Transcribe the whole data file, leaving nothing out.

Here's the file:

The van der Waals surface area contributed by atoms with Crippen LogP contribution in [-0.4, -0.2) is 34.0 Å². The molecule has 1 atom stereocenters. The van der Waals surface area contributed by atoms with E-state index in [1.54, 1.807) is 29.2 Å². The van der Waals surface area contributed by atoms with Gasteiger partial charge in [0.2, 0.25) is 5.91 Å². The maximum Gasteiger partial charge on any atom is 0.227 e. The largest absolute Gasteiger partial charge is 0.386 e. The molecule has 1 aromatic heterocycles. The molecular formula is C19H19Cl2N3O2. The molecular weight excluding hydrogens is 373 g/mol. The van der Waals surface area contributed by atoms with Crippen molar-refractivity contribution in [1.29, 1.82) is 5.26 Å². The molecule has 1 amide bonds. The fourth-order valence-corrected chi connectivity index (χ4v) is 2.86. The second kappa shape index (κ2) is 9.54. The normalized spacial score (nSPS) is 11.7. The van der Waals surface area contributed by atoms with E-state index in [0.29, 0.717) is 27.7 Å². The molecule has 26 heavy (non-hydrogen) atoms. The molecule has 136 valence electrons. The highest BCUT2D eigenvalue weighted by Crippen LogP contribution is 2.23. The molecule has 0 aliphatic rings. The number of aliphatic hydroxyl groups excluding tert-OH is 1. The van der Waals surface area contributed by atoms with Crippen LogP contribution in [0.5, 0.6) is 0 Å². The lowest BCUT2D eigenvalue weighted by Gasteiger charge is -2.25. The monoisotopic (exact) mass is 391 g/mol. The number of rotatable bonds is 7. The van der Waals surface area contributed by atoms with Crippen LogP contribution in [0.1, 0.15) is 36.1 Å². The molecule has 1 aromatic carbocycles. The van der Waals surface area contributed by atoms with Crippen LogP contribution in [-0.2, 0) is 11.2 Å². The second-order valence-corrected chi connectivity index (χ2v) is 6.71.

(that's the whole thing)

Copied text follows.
The van der Waals surface area contributed by atoms with Crippen LogP contribution in [-0.4, -0.2) is 34.0 Å². The molecule has 1 atom stereocenters. The van der Waals surface area contributed by atoms with E-state index in [1.54, 1.807) is 29.2 Å². The van der Waals surface area contributed by atoms with Gasteiger partial charge in [0.2, 0.25) is 5.91 Å². The maximum Gasteiger partial charge on any atom is 0.227 e. The largest absolute Gasteiger partial charge is 0.386 e. The molecule has 1 aromatic heterocycles. The molecular formula is C19H19Cl2N3O2. The molecular weight excluding hydrogens is 373 g/mol. The van der Waals surface area contributed by atoms with Crippen molar-refractivity contribution in [1.29, 1.82) is 5.26 Å². The molecule has 1 amide bonds. The fourth-order valence-corrected chi connectivity index (χ4v) is 2.86. The second kappa shape index (κ2) is 9.54. The normalized spacial score (nSPS) is 11.7. The van der Waals surface area contributed by atoms with E-state index in [0.29, 0.717) is 27.7 Å². The molecule has 26 heavy (non-hydrogen) atoms. The molecule has 136 valence electrons. The highest BCUT2D eigenvalue weighted by Crippen LogP contribution is 2.23. The molecule has 0 aliphatic rings. The number of aliphatic hydroxyl groups excluding tert-OH is 1. The van der Waals surface area contributed by atoms with Crippen LogP contribution in [0.5, 0.6) is 0 Å². The lowest BCUT2D eigenvalue weighted by Gasteiger charge is -2.25. The monoisotopic (exact) mass is 391 g/mol. The number of rotatable bonds is 7. The van der Waals surface area contributed by atoms with Crippen LogP contribution in [0.1, 0.15) is 36.1 Å². The molecule has 1 aromatic carbocycles. The van der Waals surface area contributed by atoms with Crippen LogP contribution in [-0.2, 0) is 11.2 Å². The second-order valence-corrected chi connectivity index (χ2v) is 6.71.